The pain of regret

“If only. Those must be the two saddest words in the world.”

~Mercedes Lackey

For someone who has entitled her blog Happy Impermanence, I’ve dome something in a quite contrary spirit.

I got my first tattoo.

And, while now there’s the option of tattoo removal, it is symbolically one of the most permanent things a person can do. This idea has freaked me out.

Let me start by saying that I am a choice-lover; I have been known to deliberate over decisions from as small as nail polish color to as big as changing careers. I like that I can change my hair color, fonts on this screen, and even my wedding ring (I have 3).

I float around in impermanence.

Often, this is mostly in a physical sort of way rather than an existential manner. Like I’ve shared before, I cling onto moments, relationships, places. Letting go often causes me pain (not ink-laden-needle-pain, but pain just the same). Therefore, there are times when impermanence isn’t so happy for me. There’s a bitter sweetness to the word and what it means.

Ok, so why the tat?

There are several reasons:

  1.  I’ve wanted one for a while.~I’ve admired art on people for years now.
  2. I found a design that means something to me.~My sister came up with something that symbolizes our roots and my family.
  3. The timing was right.~While my sister could not get one as well since she’s pregnant, she sat there with me receiving hand-crushing abuse for hours. It meant everything to have her there.

Confession: I don’t LOVE it.

Upon seeing the finished work, I thought it too big, not exactly what I envisioned, and a completely CRAZY move. I began to doubt my choice and judge my action. I began to regret.

Regret is a funny emotion. It’s a sadness that gets right under your skin. It’s a feeling of repentance or remorse of opportunity lost that feels sharp in the beginning and lingers on. Much like a tattoo.

So, why the regret? Because it was ugly? No, it’s actually a beautiful work of art. Because it was foolish? I have something on my body that conjures up the people I most love, so that’s not it. What comes up for me is that fact that I can’t wash it off, it won’t fade, or peel away.

This made me think: what would it mean to really live with a choice?

My sister said it best as she listened to my consistent whining for hours afterward. She said, “It’s part of you now. You need to choose to love it.” Wise girl.

As time passes, I am getting used to it. I’m regretting less, loving more because I choose to.

Novelist Victoria Holt said: “Never regret. If it’s good, it’s wonderful. If it’s bad, it’s experience.”I think this tattoo trip has some good and bad mixed in…guess that makes it a wonderful experience.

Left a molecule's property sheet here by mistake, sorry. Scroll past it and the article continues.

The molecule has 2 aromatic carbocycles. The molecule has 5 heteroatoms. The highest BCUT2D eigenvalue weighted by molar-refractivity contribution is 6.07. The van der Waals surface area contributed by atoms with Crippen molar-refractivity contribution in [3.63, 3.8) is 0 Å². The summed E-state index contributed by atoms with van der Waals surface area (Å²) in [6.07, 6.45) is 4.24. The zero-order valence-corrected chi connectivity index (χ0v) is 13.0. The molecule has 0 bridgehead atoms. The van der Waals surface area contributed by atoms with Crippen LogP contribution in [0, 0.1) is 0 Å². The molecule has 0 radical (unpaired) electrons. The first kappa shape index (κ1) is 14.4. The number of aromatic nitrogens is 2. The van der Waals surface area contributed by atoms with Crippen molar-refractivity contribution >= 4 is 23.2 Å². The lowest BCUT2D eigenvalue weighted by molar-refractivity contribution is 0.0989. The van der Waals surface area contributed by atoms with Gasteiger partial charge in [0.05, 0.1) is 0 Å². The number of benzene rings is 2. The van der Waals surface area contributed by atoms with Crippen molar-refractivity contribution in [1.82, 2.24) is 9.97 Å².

1. Irene Morton said:

    Congratulations on your first tat! How wonderful to have your sister enjoy the moment with you! I got my first one last year, and like you, I thought about and wanted one for quite some time. Along with my best friend, I took the leap and have no regrets!

    Enjoy it, it is now indeed a part of who your are!

  2. Amy Boyce said:

    Christine, what you say resonates with me. The permanence of a tattoo is glaring yet when looked at in the proper perspective, and if selected for the right reasons, I believe a tattoo can be a symbol to the world of who you are what you are. They can be simplistic or elaborate works of art that describe outwardly who we are inwardly and what we value. Ten years ago my more conservative friends back home thought I was crazy to get a tattoo on my upper arm where everyone would be able to see it – my best friend said “what about when you get married, everyone will see it”. I viewed this differently. In my mind I wanted everyone to see it as it is a subtle symbol to the world of my spirituality, of where I come from, and what is serene to me. It is a Kanji symbol for water. While born in an earth sign – my feet firmly planted on the ground – it is in and around water where I feel at peace and closest to God. I have a special bond with mother ocean and any other body of water. When I look at my tattoo, it grounds me and reminds me of my inner calmness and spirit. I believe that your tattoo, because it is a symbol of your roots and your family, will grow to be very special to you and something that you choose to show the world. Peace